1. Does expired mean the warranty is expired or that I can't use the gas anymore?
Expired means toss it out. Some people will tell you to use it as bump gas in the future, but I'm pretty firmly against that. Gases react with the inside of the cylinder wall over time. Each year that goes by, the probability of your mix staying stable gets lower. The reason we don't suggest still using it as bump gas is that someone INEVITABLY calibrates with it because they don't know the difference. People get handed gas detectors all the time with little to no training and they get told to calibrate or "make them work" and they often don't know the difference between a bump test and a calibration. For this reason, we say that when it expires you should vent it out and either toss the cylinder or contact the manufacturer to return it to them. Some companies even give you a bonus if you return their cylinders, so look into that end if you have a bunch to return.
2. Can I use the same cylinder for different types of monitor?
You can, but we don't really recommend it unless you really know what you're doing, and even then it's a good idea to document it in case you change positions or someone else takes your gas detection program over. Essentially, you'll need to change the calibration gas settings on your monitor to make sure they match. You'll want to keep in mind that some monitors prefer a different gas for the explosive sensor (ISC likes Pentane, MSA likes Pentane Simulant, BW Technologies like Methane, etc). So yes... you can, but again we'd really recommend you go with the gas blend recommended by your gas detection manufacturer of choice.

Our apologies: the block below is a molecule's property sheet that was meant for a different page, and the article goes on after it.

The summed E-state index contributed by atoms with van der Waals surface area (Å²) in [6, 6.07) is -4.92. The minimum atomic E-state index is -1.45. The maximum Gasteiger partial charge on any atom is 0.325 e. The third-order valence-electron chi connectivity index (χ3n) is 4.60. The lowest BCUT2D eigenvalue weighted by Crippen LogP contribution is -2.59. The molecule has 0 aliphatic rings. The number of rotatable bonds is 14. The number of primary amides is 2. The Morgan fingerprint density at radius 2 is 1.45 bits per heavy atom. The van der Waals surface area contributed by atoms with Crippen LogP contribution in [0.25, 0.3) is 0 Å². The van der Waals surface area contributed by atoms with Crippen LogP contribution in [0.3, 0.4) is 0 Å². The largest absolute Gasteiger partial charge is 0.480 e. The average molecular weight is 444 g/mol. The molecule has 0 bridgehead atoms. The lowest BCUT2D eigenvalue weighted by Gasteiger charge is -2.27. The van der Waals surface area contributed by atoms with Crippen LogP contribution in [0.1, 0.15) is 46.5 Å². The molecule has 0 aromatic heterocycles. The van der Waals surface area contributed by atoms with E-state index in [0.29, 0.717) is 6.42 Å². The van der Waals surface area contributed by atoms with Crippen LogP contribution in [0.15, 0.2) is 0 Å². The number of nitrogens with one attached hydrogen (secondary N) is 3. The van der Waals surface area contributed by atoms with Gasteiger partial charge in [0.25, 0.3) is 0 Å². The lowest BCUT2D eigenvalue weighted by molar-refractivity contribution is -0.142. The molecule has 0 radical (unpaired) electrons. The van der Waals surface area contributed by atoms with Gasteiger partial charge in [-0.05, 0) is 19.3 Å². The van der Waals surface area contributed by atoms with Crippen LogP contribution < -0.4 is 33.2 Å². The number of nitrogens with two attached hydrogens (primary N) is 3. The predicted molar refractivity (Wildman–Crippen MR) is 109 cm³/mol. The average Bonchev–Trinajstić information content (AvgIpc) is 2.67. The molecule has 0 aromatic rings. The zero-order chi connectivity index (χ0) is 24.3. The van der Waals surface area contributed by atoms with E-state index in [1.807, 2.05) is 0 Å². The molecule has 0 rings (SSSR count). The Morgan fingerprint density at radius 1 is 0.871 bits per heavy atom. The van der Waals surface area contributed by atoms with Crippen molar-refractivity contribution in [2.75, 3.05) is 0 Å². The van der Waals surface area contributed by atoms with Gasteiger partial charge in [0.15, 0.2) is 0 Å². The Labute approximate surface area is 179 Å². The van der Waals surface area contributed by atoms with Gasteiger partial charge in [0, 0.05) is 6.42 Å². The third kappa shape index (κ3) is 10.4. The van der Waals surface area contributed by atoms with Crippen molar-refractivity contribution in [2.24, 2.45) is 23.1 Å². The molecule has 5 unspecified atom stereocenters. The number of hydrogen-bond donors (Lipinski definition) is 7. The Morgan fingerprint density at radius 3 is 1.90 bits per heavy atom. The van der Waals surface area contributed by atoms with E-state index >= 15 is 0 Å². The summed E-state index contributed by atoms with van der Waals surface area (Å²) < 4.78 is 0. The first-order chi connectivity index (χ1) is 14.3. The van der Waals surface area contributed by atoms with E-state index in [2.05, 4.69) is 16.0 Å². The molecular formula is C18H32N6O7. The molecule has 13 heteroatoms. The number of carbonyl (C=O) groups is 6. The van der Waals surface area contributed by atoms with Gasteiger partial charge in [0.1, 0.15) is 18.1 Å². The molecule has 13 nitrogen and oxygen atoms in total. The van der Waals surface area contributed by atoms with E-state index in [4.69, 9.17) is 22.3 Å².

3. What is a Simulant gas?
4. When do I need a stainless steel regulator instead of a nickel plated brass?
5. Can I use a fixed flow regulator to calibrate a pumped instrument?
You shouldn't, but you can in a pinch. We'd recommend using a demand flow type regulator, which inflates a small internal chamber that lets it flow gas at the exact rate the gas detector needs it. If you use a fixed flow regulator, you're either giving it too much gas (weakenes the pump seals) or you're giving it too little (which runs the pump hard and shortens life of the pump). Demand flows deliver the correct amount of gas at all times. If you need to use a fixed flow in a pinch, you can set a T fitting in the tubing between the gas detector and the regulator. It'll vent the excess pressure so your detector calibrates properly.
6. Can I use a 0.5lpm regulator when my gas detector wants a 0.25lpm regulator? What's the difference?
Always use the flow rate your gas detector asks for. You can occasionally use a different regulator for a bump test in a pinch, but for calibration you need the right flow rate. The calibration adapters are all designed with that flow rate in mind, and if you use a different rate it can overpressurize or not provide enough gas to the cells. Always use the correct flow rate regulator for your calibrations.